When I received an email asking if I would be interested in ClassPass for a month, I jumped on the chance not really knowing what it was or how it worked. My physical therapist had given me a list of exercises and I had been hitting my home gym for months. It was time for me to get back out after being isolated for most of the winter after surgery.
I am an outdoor girl, but a fitness flunk-out. I’m that person in the back row that falls over while balancing and knocks over all the fitness balls. Yep. That’s me, but I was ready to try, try again.
Last week, my son, Kelly, called after he received a phone message relaying the results of his back x-rays. He broke his L-5 and pelvis snowboarding six years ago and he had experienced a flare-up.The doctor prescribed anti-inflammatories and recommended not lifting anything over twenty-five pounds.The radiologist said they found a deformity and he should make a follow-up appointment.
What could that mean? Between my parents’ health and my own, I had a lot on my mind. My son’s health compounded my worry. I prayed for a sign of hope.
After 7 weeks of sitting home recuperating after surgery, I was ready for adventure. My husband, Danny, went skiing with work buddies, so I decided to drive up Friday night and meet him in the mountains. We have a home on Baldy Mountain just above the town of Breckenridge opposite the ski resort. I just about gave up packing my car since I was so exhausted, but forced myself to keep going. I HAD TO GET OUT OF THE HOUSE! On my way up, I hit a snowstorm, but love driving in snowy conditions even though it added an hour to my drive. I’m a Wild Driver.
As promised by my surgeon, I woke up Saturday morning with unbelievable energy after a steroid shot the Monday before. I decided to make a breakFEAST. While running to the grocery store, I pulled over next to a gnarly snowboarder dude with some pretty cool dreads waiting at the bus stop.
I’m going on seven weeks since my partial knee replacement. I’m still laying in bed taking it easy and elevating while icing. I hate ice. Why can’t heat reduce swelling?
I went to my six week checkup on Monday not knowing what to expect. It’s never good when your doctor starts out by saying, “I expected you to be so much farther along. You’re at least two weeks behind.” He thought I’d be healed up and ready to ski and play tennis.
GAH! What the hell happened?
“Your knee is really angry. You need to calm it down.”
I looked at my pissed off knee and thought, What did I ever do to you? I’ve always loved my knobby knees. Oh yeah. I guess amputating bone and messed up cartilage then replacing it with a metal plate and plastic could put me on your shit list. Sorry!Continue reading →
This photo was taken in Jackson Hole, Wyoming my senior year in college. Yep. That’s me with the bota bag. Remember those? My friend and I stayed with ski bums who worked on the mountain as ski hosts. Little did I know drinking while skiing could be a very bad idea. I would face surgery becoming even more bionic thirty years later.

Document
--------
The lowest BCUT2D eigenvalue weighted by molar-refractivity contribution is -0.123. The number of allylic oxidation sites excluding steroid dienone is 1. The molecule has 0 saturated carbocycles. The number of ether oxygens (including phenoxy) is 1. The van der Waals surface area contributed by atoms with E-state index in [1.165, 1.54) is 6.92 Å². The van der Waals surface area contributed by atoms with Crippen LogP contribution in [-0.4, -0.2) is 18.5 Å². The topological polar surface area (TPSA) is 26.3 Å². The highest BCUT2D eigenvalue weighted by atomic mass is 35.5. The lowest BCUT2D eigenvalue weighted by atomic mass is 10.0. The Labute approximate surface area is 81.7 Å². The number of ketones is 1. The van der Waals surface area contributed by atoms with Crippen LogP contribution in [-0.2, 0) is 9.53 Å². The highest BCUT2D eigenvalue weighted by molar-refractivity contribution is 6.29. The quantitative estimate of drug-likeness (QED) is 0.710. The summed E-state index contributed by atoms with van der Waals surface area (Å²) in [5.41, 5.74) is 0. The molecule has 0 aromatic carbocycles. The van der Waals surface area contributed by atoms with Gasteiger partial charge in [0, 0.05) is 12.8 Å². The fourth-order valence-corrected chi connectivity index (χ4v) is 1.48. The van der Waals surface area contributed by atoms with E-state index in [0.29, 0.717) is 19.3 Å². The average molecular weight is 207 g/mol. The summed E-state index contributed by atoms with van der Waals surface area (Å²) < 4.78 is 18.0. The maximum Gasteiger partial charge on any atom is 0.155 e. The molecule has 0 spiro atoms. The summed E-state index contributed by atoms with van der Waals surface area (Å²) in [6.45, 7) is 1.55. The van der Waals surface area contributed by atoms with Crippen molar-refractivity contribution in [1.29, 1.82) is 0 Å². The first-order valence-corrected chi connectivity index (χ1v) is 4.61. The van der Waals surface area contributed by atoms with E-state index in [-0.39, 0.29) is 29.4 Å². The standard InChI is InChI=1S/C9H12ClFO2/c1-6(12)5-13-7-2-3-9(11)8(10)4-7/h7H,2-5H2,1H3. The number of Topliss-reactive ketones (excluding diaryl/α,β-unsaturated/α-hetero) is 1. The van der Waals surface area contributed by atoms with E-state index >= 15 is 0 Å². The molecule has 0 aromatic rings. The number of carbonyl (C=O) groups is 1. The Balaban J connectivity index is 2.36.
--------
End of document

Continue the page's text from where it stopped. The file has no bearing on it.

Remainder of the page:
For thirteen months, we’ve hung out in our new residence behind your pectoral muscles. It has taken us a while to get used to the cramped quarters, but we are adjusting. We understand you are trying to make us feel at home. Although, we totally appreciate the effort, sometimes, you freak us out.
First of all, why do you grab us every time you tell someone about your double boobectomy? The shock alone turns our silicone hearts to ice. One minute we’re chillin’ while you’re yammering on with a friend, an acquaintance, or some random person you just met. Then you snatch us in fists so tight, well, it’s disturbing. We understand you like to talk with your hands, but quit feeling us up.
You are pretty insensitive. We are adopted. We know you miss your old boobs. We will never replace them, but we’re doing our best. Could you at least stop complaining about how weird we feel? You’ve been told the odd feeling will go away. We were there. Remember? Continue reading →
I know you’ve been adjusting to your new digs since the reconstruction surgery seven months ago. I’ve protected you from wild elbows, supported you with a bra, and exercised you by smooshing you girls together. (Doctor’s orders.) You seem happy enough and pretty perky.
I do have some concerns.
One night, I looked down and you had wandered off to the sides of my chest. You left four inches between you two. I almost had a heart attack. I thought I’d torn something while vacuuming. As you know, I’ve started wearing a sport’s bra to bed to corral you at night, so I don’t wake up and freak out. I wish you girls would stick together.
Although you’re shaped like hamburger buns and aren’t huge by any means, you weigh more than my old boobs. In fact, you’re a little on the hefty side. The doctor suggested some exercises to build muscles in my back to keep from hunching over.
I thought I’d never need to wear a bra again, but apparently some of your sisters have sagged. I’ve been instructed to wear one when I’m active. Bummer. You’re a little wrinkly when you’re just hanging out, but I refuse to get a fat transfer. You’ll have to get used to that.
You look totally fake and I’m sure some people will stare and roll their eyes this summer. They’ll think I had a boob job. I can always wear this t-shirt. Continue reading →